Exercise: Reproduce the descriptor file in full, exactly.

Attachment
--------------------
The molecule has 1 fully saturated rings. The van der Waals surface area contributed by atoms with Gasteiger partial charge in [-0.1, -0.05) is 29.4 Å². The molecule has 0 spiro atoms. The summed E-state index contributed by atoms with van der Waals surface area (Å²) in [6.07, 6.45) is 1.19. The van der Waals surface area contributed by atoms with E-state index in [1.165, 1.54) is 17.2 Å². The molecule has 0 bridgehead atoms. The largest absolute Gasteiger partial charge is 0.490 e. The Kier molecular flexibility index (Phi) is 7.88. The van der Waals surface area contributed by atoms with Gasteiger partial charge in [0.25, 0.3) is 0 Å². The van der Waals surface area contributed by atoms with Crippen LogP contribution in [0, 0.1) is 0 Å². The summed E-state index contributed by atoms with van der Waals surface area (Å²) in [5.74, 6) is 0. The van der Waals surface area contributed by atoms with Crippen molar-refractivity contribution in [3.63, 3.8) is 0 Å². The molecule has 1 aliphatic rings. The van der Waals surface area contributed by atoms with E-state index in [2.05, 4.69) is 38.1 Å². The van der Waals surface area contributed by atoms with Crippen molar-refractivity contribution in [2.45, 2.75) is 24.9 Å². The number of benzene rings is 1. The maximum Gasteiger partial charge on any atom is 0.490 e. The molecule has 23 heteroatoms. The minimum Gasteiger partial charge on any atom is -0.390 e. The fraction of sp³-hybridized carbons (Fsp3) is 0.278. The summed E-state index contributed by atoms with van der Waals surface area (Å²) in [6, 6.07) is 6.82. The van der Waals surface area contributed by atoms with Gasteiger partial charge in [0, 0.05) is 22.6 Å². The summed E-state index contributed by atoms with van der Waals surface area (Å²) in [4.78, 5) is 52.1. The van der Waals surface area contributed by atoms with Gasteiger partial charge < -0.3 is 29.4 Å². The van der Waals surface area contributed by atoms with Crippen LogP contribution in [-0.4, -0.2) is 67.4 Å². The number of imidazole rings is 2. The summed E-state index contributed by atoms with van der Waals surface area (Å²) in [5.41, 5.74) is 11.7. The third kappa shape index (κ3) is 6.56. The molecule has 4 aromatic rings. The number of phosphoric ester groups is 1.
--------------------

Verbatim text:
The molecule has 1 fully saturated rings. The van der Waals surface area contributed by atoms with Gasteiger partial charge in [-0.1, -0.05) is 29.4 Å². The molecule has 0 spiro atoms. The summed E-state index contributed by atoms with van der Waals surface area (Å²) in [6.07, 6.45) is 1.19. The van der Waals surface area contributed by atoms with E-state index in [1.165, 1.54) is 17.2 Å². The molecule has 0 bridgehead atoms. The largest absolute Gasteiger partial charge is 0.490 e. The Kier molecular flexibility index (Phi) is 7.88. The van der Waals surface area contributed by atoms with Gasteiger partial charge in [0.25, 0.3) is 0 Å². The van der Waals surface area contributed by atoms with Crippen LogP contribution in [0, 0.1) is 0 Å². The summed E-state index contributed by atoms with van der Waals surface area (Å²) in [5.74, 6) is 0. The van der Waals surface area contributed by atoms with Crippen molar-refractivity contribution in [3.63, 3.8) is 0 Å². The molecule has 1 aliphatic rings. The van der Waals surface area contributed by atoms with E-state index in [2.05, 4.69) is 38.1 Å². The van der Waals surface area contributed by atoms with Crippen molar-refractivity contribution in [2.45, 2.75) is 24.9 Å². The number of benzene rings is 1. The maximum Gasteiger partial charge on any atom is 0.490 e. The molecule has 23 heteroatoms. The minimum Gasteiger partial charge on any atom is -0.390 e. The fraction of sp³-hybridized carbons (Fsp3) is 0.278. The summed E-state index contributed by atoms with van der Waals surface area (Å²) in [6, 6.07) is 6.82. The van der Waals surface area contributed by atoms with Gasteiger partial charge in [0, 0.05) is 22.6 Å². The summed E-state index contributed by atoms with van der Waals surface area (Å²) in [4.78, 5) is 52.1. The van der Waals surface area contributed by atoms with Gasteiger partial charge < -0.3 is 29.4 Å². The van der Waals surface area contributed by atoms with Crippen LogP contribution in [-0.4, -0.2) is 67.4 Å². The number of imidazole rings is 2. The summed E-state index contributed by atoms with van der Waals surface area (Å²) in [5.41, 5.74) is 11.7. The third kappa shape index (κ3) is 6.56. The molecule has 4 aromatic rings. The number of phosphoric ester groups is 1.